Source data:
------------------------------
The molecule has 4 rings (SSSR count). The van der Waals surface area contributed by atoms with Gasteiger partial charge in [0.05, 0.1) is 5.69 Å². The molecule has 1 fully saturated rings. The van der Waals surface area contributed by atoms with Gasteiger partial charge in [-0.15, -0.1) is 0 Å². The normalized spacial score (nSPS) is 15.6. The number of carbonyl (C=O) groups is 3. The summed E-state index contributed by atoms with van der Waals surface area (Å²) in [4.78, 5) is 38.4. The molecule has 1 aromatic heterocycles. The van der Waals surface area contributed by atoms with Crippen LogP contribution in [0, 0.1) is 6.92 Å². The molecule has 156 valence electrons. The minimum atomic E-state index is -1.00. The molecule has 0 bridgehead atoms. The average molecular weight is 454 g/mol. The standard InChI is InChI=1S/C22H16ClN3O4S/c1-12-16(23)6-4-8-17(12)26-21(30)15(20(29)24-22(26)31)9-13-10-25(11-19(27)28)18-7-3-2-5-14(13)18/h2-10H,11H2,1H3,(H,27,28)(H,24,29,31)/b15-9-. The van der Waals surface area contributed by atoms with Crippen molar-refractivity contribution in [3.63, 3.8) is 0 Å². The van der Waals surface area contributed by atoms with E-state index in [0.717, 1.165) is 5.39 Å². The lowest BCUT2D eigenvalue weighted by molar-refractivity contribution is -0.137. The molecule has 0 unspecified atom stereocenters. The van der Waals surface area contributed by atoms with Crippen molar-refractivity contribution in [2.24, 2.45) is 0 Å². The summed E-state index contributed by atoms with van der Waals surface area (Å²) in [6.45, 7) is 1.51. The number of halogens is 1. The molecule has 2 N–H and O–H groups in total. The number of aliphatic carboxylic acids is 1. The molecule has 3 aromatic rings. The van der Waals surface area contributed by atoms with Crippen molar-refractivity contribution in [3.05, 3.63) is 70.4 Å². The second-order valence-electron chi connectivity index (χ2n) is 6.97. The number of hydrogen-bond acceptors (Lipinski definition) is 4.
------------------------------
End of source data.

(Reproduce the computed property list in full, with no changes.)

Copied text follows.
The molecule has 4 rings (SSSR count). The van der Waals surface area contributed by atoms with Gasteiger partial charge in [0.05, 0.1) is 5.69 Å². The molecule has 1 fully saturated rings. The van der Waals surface area contributed by atoms with Gasteiger partial charge in [-0.15, -0.1) is 0 Å². The normalized spacial score (nSPS) is 15.6. The number of carbonyl (C=O) groups is 3. The summed E-state index contributed by atoms with van der Waals surface area (Å²) in [4.78, 5) is 38.4. The molecule has 1 aromatic heterocycles. The van der Waals surface area contributed by atoms with Crippen LogP contribution in [0, 0.1) is 6.92 Å². The molecule has 156 valence electrons. The minimum atomic E-state index is -1.00. The molecule has 0 bridgehead atoms. The average molecular weight is 454 g/mol. The standard InChI is InChI=1S/C22H16ClN3O4S/c1-12-16(23)6-4-8-17(12)26-21(30)15(20(29)24-22(26)31)9-13-10-25(11-19(27)28)18-7-3-2-5-14(13)18/h2-10H,11H2,1H3,(H,27,28)(H,24,29,31)/b15-9-. The van der Waals surface area contributed by atoms with Crippen molar-refractivity contribution in [3.63, 3.8) is 0 Å². The van der Waals surface area contributed by atoms with E-state index in [0.717, 1.165) is 5.39 Å². The lowest BCUT2D eigenvalue weighted by molar-refractivity contribution is -0.137. The molecule has 0 unspecified atom stereocenters. The van der Waals surface area contributed by atoms with Crippen molar-refractivity contribution in [2.24, 2.45) is 0 Å². The summed E-state index contributed by atoms with van der Waals surface area (Å²) in [6.45, 7) is 1.51. The number of halogens is 1. The molecule has 2 N–H and O–H groups in total. The number of aliphatic carboxylic acids is 1. The molecule has 3 aromatic rings. The van der Waals surface area contributed by atoms with Crippen molar-refractivity contribution in [3.05, 3.63) is 70.4 Å². The second-order valence-electron chi connectivity index (χ2n) is 6.97. The number of hydrogen-bond acceptors (Lipinski definition) is 4.